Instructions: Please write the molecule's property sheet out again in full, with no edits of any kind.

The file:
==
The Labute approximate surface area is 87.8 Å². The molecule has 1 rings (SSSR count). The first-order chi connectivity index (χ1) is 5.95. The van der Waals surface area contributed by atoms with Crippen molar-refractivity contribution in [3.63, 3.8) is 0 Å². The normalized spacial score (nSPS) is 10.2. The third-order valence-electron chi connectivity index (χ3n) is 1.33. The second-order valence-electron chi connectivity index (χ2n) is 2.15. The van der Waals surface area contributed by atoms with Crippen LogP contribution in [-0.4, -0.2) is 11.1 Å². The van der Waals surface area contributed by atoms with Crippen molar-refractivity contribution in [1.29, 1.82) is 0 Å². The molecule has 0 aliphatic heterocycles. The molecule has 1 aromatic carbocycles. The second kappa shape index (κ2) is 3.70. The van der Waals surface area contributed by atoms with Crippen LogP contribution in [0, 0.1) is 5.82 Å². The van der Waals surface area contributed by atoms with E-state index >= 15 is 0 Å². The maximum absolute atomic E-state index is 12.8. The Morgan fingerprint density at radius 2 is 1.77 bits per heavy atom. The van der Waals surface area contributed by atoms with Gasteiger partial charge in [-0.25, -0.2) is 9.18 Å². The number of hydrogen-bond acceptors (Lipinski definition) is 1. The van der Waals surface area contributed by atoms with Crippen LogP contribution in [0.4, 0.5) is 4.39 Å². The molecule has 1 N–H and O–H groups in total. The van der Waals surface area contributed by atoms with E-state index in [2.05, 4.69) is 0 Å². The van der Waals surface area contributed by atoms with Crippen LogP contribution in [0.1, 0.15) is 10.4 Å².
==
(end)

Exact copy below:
The Labute approximate surface area is 87.8 Å². The molecule has 1 rings (SSSR count). The first-order chi connectivity index (χ1) is 5.95. The van der Waals surface area contributed by atoms with Crippen molar-refractivity contribution in [3.63, 3.8) is 0 Å². The normalized spacial score (nSPS) is 10.2. The third-order valence-electron chi connectivity index (χ3n) is 1.33. The second-order valence-electron chi connectivity index (χ2n) is 2.15. The van der Waals surface area contributed by atoms with Crippen LogP contribution in [-0.4, -0.2) is 11.1 Å². The van der Waals surface area contributed by atoms with Crippen molar-refractivity contribution in [1.29, 1.82) is 0 Å². The molecule has 0 aliphatic heterocycles. The molecule has 1 aromatic carbocycles. The second kappa shape index (κ2) is 3.70. The van der Waals surface area contributed by atoms with Crippen LogP contribution in [0, 0.1) is 5.82 Å². The van der Waals surface area contributed by atoms with E-state index >= 15 is 0 Å². The maximum absolute atomic E-state index is 12.8. The Morgan fingerprint density at radius 2 is 1.77 bits per heavy atom. The van der Waals surface area contributed by atoms with Gasteiger partial charge in [-0.25, -0.2) is 9.18 Å². The number of hydrogen-bond acceptors (Lipinski definition) is 1. The van der Waals surface area contributed by atoms with Crippen LogP contribution in [0.4, 0.5) is 4.39 Å². The molecule has 1 N–H and O–H groups in total. The van der Waals surface area contributed by atoms with E-state index in [2.05, 4.69) is 0 Å². The van der Waals surface area contributed by atoms with Crippen LogP contribution in [0.1, 0.15) is 10.4 Å².